– Maiden XYZ Business Forum:
Panelists at the maiden XYZ Business Forum have called for comprehensive regulatory policies that would ensure the needed expertise and flexible conditions for indigenous banks to survive in the industry.
The banking sector, they said, is a complex system that needed both capital and transparent regulatory conditions to enable the investors, as well as management, to operate with low risk.
The panelists included Hon. Isaac Adongo, Member of Parliament for Bolga Central; Dr. Lord Mensah, a financial expert, and Mr. Kwesi Pratt, Jnr., a senior journalists and social commentator.
Taking their turns to analyse the banking system in the country on the theme, “Enhancing the Competitiveness of Indigenous Banks,” the trio expressed the need for the central bank, better known as Bank of Ghana (BoG), to review some of its regulatory policies to push the indigenous banks up.
Hon. Adongo, who is also a member of Finance Committee of Parliament, stated that the weak and unrevised regulatory system by the BoG has either directly or indirectly contributed to the collapse of most indigenous banks.
He pointed out that, in other jurisdictions, the roles of key shareholders who set up the bank and the management or board members and expertise requirement are clearly stated, but it is on the contrary in Ghana.
“We are in a country where people who came together to set up the bank, turned themselves as chairmanship and board members. These shareholders’ debt accounts daily even beyond the money on their shares.”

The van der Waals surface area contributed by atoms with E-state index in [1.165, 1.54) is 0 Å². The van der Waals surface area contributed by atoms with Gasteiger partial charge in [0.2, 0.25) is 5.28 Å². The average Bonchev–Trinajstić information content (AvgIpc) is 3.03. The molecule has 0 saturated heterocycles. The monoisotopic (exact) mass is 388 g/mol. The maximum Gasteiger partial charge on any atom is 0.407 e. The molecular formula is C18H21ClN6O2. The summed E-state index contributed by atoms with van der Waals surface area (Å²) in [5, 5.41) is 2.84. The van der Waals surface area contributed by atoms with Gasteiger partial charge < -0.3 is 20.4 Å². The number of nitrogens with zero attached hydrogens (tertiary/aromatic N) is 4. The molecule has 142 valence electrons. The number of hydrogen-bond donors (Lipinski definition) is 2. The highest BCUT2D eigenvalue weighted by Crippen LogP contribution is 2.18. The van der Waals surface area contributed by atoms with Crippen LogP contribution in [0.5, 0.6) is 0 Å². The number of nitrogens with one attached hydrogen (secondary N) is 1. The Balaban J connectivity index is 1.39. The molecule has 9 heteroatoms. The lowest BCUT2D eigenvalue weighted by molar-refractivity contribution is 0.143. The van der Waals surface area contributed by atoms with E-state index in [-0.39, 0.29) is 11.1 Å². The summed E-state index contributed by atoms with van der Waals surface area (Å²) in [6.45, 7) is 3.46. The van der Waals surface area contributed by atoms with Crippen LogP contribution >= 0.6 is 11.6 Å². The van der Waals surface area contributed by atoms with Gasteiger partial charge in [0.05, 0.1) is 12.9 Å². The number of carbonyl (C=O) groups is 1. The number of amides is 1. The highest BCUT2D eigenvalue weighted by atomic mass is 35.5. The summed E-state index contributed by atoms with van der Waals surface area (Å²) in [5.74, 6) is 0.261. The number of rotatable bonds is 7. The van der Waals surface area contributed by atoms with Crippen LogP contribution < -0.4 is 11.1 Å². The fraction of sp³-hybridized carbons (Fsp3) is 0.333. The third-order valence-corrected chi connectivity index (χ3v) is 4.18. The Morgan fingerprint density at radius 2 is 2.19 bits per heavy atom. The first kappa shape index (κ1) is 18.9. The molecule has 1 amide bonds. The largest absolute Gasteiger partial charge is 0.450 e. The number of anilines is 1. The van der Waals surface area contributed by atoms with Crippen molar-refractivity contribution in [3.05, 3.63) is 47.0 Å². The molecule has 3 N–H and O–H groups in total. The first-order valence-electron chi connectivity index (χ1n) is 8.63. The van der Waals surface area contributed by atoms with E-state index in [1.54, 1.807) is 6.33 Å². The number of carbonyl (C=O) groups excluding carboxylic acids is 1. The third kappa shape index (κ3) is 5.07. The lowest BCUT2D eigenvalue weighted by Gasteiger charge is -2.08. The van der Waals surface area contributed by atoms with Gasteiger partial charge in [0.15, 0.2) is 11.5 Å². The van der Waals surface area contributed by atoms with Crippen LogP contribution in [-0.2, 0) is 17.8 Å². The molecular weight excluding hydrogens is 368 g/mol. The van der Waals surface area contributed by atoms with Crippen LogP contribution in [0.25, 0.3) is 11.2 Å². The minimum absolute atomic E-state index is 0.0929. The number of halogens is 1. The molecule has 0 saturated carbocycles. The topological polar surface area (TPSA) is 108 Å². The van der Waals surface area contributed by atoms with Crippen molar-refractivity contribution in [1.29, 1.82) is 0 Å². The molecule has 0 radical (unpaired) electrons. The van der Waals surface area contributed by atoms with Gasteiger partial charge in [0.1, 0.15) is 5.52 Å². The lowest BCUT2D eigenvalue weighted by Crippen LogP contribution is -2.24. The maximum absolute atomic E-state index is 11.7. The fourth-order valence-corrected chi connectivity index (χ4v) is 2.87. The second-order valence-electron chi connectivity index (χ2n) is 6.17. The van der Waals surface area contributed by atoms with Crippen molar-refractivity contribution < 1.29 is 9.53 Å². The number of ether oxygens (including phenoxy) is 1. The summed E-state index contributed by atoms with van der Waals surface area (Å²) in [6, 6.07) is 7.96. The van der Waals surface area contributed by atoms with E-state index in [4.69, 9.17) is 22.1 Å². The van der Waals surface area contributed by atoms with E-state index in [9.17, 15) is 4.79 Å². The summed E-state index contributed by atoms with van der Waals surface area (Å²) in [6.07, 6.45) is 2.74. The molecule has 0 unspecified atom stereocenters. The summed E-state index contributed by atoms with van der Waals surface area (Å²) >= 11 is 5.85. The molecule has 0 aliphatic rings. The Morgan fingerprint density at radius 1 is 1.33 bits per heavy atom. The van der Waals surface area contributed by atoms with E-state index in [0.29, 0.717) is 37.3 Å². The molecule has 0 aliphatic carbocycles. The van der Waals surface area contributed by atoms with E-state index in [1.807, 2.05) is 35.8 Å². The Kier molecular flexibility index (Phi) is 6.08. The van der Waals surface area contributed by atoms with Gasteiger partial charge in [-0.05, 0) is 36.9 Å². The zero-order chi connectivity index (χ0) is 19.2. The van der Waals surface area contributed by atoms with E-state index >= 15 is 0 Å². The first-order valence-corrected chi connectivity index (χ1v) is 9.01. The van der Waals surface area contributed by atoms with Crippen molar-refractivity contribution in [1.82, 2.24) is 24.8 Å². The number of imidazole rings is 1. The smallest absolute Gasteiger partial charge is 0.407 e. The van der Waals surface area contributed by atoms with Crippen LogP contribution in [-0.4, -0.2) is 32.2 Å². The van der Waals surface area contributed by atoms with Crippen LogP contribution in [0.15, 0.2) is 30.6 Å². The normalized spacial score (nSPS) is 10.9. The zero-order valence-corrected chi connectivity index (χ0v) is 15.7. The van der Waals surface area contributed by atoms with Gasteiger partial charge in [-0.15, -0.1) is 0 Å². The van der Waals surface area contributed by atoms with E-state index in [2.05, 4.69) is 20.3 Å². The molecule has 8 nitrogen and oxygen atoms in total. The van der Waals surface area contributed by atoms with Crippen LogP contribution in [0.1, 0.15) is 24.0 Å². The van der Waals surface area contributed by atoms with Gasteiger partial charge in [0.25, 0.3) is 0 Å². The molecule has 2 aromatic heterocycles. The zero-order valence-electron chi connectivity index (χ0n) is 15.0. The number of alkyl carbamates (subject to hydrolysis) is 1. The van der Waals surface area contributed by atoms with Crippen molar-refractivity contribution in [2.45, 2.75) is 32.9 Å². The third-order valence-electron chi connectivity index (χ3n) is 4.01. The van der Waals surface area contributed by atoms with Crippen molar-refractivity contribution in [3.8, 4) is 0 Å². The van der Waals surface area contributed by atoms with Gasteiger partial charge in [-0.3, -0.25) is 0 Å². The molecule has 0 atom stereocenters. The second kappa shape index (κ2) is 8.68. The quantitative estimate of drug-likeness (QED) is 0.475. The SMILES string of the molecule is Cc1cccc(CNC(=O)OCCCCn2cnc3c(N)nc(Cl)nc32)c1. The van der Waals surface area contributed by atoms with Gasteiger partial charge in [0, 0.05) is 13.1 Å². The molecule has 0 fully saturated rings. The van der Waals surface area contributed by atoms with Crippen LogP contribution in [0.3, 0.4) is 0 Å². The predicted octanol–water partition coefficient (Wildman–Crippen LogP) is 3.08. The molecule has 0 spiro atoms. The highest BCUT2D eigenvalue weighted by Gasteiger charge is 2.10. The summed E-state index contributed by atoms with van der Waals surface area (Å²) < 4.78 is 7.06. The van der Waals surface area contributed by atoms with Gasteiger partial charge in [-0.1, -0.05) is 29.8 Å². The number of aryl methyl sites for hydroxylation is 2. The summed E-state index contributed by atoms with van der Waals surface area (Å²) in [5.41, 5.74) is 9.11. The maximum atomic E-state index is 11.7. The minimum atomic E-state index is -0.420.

“One other thing is that the BoG does not state clearly in its regulatory policy the expertise requirement for persons holding certain positions in bank operation, because in other places, it is not so.”
“If you do not have certain experts or knowledge in certain fields you could not simply be appointed to that position when you have no knowledge in that, but that is what is happening in our country and causing many indigenous banks to perform poorly,” Mr. Adongo intimated.
Dr. Lord Mensah, on his part, said the local banking system needed a push up, but the laws must be transparent and soft conditions to enable them to operate to reduce risk of collapse.
He expressed disagreement for bailout for banks risking collapsing if such banks are not directly beneficial to the nation or the citizenry.
Dr. Mensah argued that, the bailout should be given to local banks whose operations remain significant to the people and their interests go to the state rather than the shareholders.
Making his views, Mr. Pratt, Jnr., said he finds it difficult to agree with the BoG policy to bailout indigenous banks whose managers live lavish lifestyles at the expense of the bank’s customers.
He said, in such a situation, the chain of social justice of fairness, justice and equity is broken where a poor taxpayer’s money taken by the Ghana Commercial Bank is paid to a private businessman who voluntarily opened a bank and managed to mismanage it.
The senior journalist, who is hard on issues of national interest, added that though he was not entirely against bailout for indigenous banks, he wondered why the private sector, which is often described as the engine of growth, is now rushing to the public sector for a bailout.
The panelists both expressed interest in the need for the banking sector to be properly regulated to ensure that certain mismanagement sources are blocked to improve both the micro and macro financial systems.
Source: therepublicnewsonline.com/ Felix Engsalige Nyaaba